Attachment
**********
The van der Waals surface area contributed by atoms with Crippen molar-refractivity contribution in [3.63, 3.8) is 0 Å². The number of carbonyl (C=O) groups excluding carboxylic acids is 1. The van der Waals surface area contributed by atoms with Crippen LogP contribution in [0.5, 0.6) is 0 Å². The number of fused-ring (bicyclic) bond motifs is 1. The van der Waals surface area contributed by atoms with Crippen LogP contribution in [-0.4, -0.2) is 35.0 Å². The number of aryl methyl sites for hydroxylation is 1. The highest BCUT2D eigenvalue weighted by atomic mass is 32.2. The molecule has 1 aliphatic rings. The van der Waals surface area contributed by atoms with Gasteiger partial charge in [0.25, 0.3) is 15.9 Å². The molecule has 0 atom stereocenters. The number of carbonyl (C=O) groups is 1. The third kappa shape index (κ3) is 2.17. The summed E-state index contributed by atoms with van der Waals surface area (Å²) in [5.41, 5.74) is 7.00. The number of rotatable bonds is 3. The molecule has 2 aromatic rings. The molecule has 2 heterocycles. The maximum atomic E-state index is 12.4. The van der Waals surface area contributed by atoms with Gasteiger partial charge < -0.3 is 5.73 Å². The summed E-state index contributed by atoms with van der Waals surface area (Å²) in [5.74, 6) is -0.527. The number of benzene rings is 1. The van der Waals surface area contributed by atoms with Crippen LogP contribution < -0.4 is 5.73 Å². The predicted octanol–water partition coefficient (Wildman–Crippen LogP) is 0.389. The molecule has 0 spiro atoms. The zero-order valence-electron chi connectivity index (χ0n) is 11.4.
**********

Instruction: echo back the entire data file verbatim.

The van der Waals surface area contributed by atoms with Crippen molar-refractivity contribution in [3.63, 3.8) is 0 Å². The number of carbonyl (C=O) groups excluding carboxylic acids is 1. The van der Waals surface area contributed by atoms with Crippen LogP contribution in [0.5, 0.6) is 0 Å². The number of fused-ring (bicyclic) bond motifs is 1. The van der Waals surface area contributed by atoms with Crippen LogP contribution in [-0.4, -0.2) is 35.0 Å². The number of aryl methyl sites for hydroxylation is 1. The highest BCUT2D eigenvalue weighted by atomic mass is 32.2. The molecule has 1 aliphatic rings. The van der Waals surface area contributed by atoms with Gasteiger partial charge in [0.25, 0.3) is 15.9 Å². The molecule has 0 atom stereocenters. The number of carbonyl (C=O) groups is 1. The third kappa shape index (κ3) is 2.17. The summed E-state index contributed by atoms with van der Waals surface area (Å²) in [5.41, 5.74) is 7.00. The number of rotatable bonds is 3. The molecule has 2 aromatic rings. The molecule has 2 heterocycles. The maximum atomic E-state index is 12.4. The van der Waals surface area contributed by atoms with Gasteiger partial charge < -0.3 is 5.73 Å². The summed E-state index contributed by atoms with van der Waals surface area (Å²) in [5.74, 6) is -0.527. The number of benzene rings is 1. The van der Waals surface area contributed by atoms with Crippen LogP contribution < -0.4 is 5.73 Å². The predicted octanol–water partition coefficient (Wildman–Crippen LogP) is 0.389. The molecule has 0 spiro atoms. The zero-order valence-electron chi connectivity index (χ0n) is 11.4.